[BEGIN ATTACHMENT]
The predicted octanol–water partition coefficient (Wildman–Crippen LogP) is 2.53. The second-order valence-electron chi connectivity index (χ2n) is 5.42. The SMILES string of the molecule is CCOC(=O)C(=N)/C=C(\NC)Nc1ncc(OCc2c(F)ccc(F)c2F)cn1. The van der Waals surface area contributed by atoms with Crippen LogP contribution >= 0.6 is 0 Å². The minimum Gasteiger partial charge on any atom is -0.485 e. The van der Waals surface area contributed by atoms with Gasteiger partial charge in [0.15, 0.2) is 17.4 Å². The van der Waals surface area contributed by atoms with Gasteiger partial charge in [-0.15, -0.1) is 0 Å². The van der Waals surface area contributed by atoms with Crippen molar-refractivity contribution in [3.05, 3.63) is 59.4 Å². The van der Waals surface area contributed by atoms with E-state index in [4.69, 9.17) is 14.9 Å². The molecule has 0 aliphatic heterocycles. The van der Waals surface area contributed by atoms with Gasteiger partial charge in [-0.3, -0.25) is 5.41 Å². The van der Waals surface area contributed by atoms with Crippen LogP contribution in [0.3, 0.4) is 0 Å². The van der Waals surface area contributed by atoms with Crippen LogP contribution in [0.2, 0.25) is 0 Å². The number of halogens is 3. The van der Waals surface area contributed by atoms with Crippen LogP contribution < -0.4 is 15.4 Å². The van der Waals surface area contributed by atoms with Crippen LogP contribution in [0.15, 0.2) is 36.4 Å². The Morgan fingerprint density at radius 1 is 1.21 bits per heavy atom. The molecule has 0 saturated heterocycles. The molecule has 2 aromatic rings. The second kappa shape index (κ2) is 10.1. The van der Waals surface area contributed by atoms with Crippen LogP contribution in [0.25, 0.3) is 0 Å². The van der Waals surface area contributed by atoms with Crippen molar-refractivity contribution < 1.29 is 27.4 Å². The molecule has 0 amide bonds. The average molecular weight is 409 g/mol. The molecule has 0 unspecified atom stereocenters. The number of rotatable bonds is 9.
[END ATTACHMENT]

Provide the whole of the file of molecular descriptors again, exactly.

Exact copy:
The predicted octanol–water partition coefficient (Wildman–Crippen LogP) is 2.53. The second-order valence-electron chi connectivity index (χ2n) is 5.42. The SMILES string of the molecule is CCOC(=O)C(=N)/C=C(\NC)Nc1ncc(OCc2c(F)ccc(F)c2F)cn1. The van der Waals surface area contributed by atoms with Crippen LogP contribution >= 0.6 is 0 Å². The minimum Gasteiger partial charge on any atom is -0.485 e. The van der Waals surface area contributed by atoms with Gasteiger partial charge in [0.15, 0.2) is 17.4 Å². The van der Waals surface area contributed by atoms with Gasteiger partial charge in [-0.15, -0.1) is 0 Å². The van der Waals surface area contributed by atoms with Crippen molar-refractivity contribution in [3.05, 3.63) is 59.4 Å². The van der Waals surface area contributed by atoms with E-state index in [4.69, 9.17) is 14.9 Å². The molecule has 0 aliphatic heterocycles. The van der Waals surface area contributed by atoms with Gasteiger partial charge in [-0.3, -0.25) is 5.41 Å². The van der Waals surface area contributed by atoms with Crippen LogP contribution in [0.3, 0.4) is 0 Å². The van der Waals surface area contributed by atoms with Crippen LogP contribution in [0.2, 0.25) is 0 Å². The number of halogens is 3. The van der Waals surface area contributed by atoms with Crippen LogP contribution < -0.4 is 15.4 Å². The van der Waals surface area contributed by atoms with Crippen LogP contribution in [0.15, 0.2) is 36.4 Å². The Morgan fingerprint density at radius 1 is 1.21 bits per heavy atom. The molecule has 0 saturated heterocycles. The molecule has 2 aromatic rings. The second kappa shape index (κ2) is 10.1. The van der Waals surface area contributed by atoms with Crippen LogP contribution in [0.25, 0.3) is 0 Å². The van der Waals surface area contributed by atoms with Crippen molar-refractivity contribution < 1.29 is 27.4 Å². The molecule has 0 amide bonds. The average molecular weight is 409 g/mol. The molecule has 0 unspecified atom stereocenters. The number of rotatable bonds is 9.